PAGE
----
My involvement in researches in the dance tradition continued and, when in Chennai, during that period, at T. Nagar, late YG Doraiswamy took me to Panagal Park to meet Vempati Chinna Satyam who had just started Kuchipudi Art Academy to train young dancers in Kuchipudi on lines of solo performance.

That was the first time I met Vempati Chinna Satyam, which resulted in friendship for a lifetime. Whenever I visited Chennai, I invariably spent time watching his classes. I had seen Chandrakala, a gifted dancer learning from him and was impressed by her dance. I was told later on that she gave up dancing and joined films. Never saw her again. But I did see Sobha Naidu and other dancers. They were up and coming dancers and Vempati was shaping them chiselling like a sculptor, turning them into dancers who reflected his artistry, how he was polishing the dance movement, which became a hallmark of Kuchipudi dance and Vempati bani, if we may call it. I used to take photographs in those years for documentation. I have somewhere in my archive photos of Vempati and two-year-old Ravi also. Also some photos of dancers taking lessons.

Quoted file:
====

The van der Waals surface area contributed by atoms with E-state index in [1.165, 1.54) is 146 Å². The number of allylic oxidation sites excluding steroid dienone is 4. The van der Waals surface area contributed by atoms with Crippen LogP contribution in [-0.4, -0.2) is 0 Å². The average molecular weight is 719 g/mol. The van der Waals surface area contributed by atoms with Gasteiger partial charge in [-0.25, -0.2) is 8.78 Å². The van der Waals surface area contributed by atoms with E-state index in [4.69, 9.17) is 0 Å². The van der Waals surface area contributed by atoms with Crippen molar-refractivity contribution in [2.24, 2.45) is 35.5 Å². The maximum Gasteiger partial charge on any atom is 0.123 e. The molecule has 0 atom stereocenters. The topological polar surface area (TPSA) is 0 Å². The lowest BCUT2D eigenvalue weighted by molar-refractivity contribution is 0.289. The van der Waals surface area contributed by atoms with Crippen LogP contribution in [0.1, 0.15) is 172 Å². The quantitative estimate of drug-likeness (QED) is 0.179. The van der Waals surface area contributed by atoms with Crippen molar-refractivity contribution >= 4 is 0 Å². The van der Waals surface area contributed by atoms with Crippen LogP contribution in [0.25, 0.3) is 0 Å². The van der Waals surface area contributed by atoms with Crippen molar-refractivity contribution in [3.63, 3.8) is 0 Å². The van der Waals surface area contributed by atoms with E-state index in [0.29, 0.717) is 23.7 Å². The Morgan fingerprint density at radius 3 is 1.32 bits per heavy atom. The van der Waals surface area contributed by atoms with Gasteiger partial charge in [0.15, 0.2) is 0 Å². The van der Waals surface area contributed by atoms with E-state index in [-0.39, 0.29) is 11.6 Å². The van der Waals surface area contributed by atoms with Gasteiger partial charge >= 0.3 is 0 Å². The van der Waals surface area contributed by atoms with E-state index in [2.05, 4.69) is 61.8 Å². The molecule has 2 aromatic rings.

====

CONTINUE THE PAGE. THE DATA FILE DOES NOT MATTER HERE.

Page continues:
I continued corresponding with him and was keen on visiting Kuchipudi village again for detailed studies and photographs for documentation. When I got an opportunity of visiting London under British Council scholarship in 1968, I met Kamdev in London who wanted to study Kuchipudi and also Chhau dances. He came to India and started studying Kuchipudi under Vempati. That brought us once again together.

Brij Narayan, Director of Sur Singar Samsad had by then accepted my proposal to have lec-dem series of classical dance forms for Kal-ke-Kalakar Festival at C.J. Hall opposite Museum, then known as Prince of Wales Museum. Vempati Chinna Satyam gave a superb exposition of nritta, pure dance and abhinaya to Telugu compositions. Of course, his demonstration was superb.

Vempati Garu brought dancers one after another for a decade to Mumbai twice one for Kal-Ke-Kalakar at C.J. Hall and other for Swami Haridas Sammelan at Rang Bhavan. I also wrote articles in Femina, Dharmayug, The Illustrated Weekly of India, The Times of India (reviews in daily), features in Sunday magazine section, also reviews in The Evening News of India and so on and we had great times. Vempati by that decade had composed dance-dramas and sometimes we had excerpts from these dance-dramas like Vipranarayana.